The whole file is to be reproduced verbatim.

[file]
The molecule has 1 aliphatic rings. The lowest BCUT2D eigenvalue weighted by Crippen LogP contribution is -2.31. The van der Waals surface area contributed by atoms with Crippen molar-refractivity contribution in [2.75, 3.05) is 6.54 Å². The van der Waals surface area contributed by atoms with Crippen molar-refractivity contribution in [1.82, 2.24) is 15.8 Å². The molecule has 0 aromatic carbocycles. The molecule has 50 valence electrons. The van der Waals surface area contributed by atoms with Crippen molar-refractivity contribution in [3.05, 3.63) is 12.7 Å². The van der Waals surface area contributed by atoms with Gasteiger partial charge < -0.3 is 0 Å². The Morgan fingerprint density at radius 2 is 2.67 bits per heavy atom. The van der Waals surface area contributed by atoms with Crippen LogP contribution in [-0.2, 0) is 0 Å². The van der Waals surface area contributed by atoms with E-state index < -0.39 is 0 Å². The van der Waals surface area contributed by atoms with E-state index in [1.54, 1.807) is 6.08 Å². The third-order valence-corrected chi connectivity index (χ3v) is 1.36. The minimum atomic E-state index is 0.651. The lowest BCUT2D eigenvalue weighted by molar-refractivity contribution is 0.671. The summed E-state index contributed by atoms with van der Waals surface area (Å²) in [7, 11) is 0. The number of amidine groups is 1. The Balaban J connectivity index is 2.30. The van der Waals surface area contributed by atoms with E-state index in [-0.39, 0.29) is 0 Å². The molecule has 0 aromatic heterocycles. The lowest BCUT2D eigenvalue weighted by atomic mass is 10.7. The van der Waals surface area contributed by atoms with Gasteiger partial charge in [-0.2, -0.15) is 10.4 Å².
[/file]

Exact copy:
The molecule has 1 aliphatic rings. The lowest BCUT2D eigenvalue weighted by Crippen LogP contribution is -2.31. The van der Waals surface area contributed by atoms with Crippen molar-refractivity contribution in [2.75, 3.05) is 6.54 Å². The van der Waals surface area contributed by atoms with Crippen molar-refractivity contribution in [1.82, 2.24) is 15.8 Å². The molecule has 0 aromatic carbocycles. The molecule has 50 valence electrons. The van der Waals surface area contributed by atoms with Crippen molar-refractivity contribution in [3.05, 3.63) is 12.7 Å². The van der Waals surface area contributed by atoms with Gasteiger partial charge < -0.3 is 0 Å². The Morgan fingerprint density at radius 2 is 2.67 bits per heavy atom. The van der Waals surface area contributed by atoms with Crippen LogP contribution in [-0.2, 0) is 0 Å². The van der Waals surface area contributed by atoms with E-state index < -0.39 is 0 Å². The van der Waals surface area contributed by atoms with E-state index in [1.54, 1.807) is 6.08 Å². The third-order valence-corrected chi connectivity index (χ3v) is 1.36. The minimum atomic E-state index is 0.651. The lowest BCUT2D eigenvalue weighted by molar-refractivity contribution is 0.671. The summed E-state index contributed by atoms with van der Waals surface area (Å²) in [7, 11) is 0. The number of amidine groups is 1. The Balaban J connectivity index is 2.30. The van der Waals surface area contributed by atoms with E-state index in [-0.39, 0.29) is 0 Å². The molecule has 0 aromatic heterocycles. The lowest BCUT2D eigenvalue weighted by atomic mass is 10.7. The van der Waals surface area contributed by atoms with Gasteiger partial charge in [-0.2, -0.15) is 10.4 Å².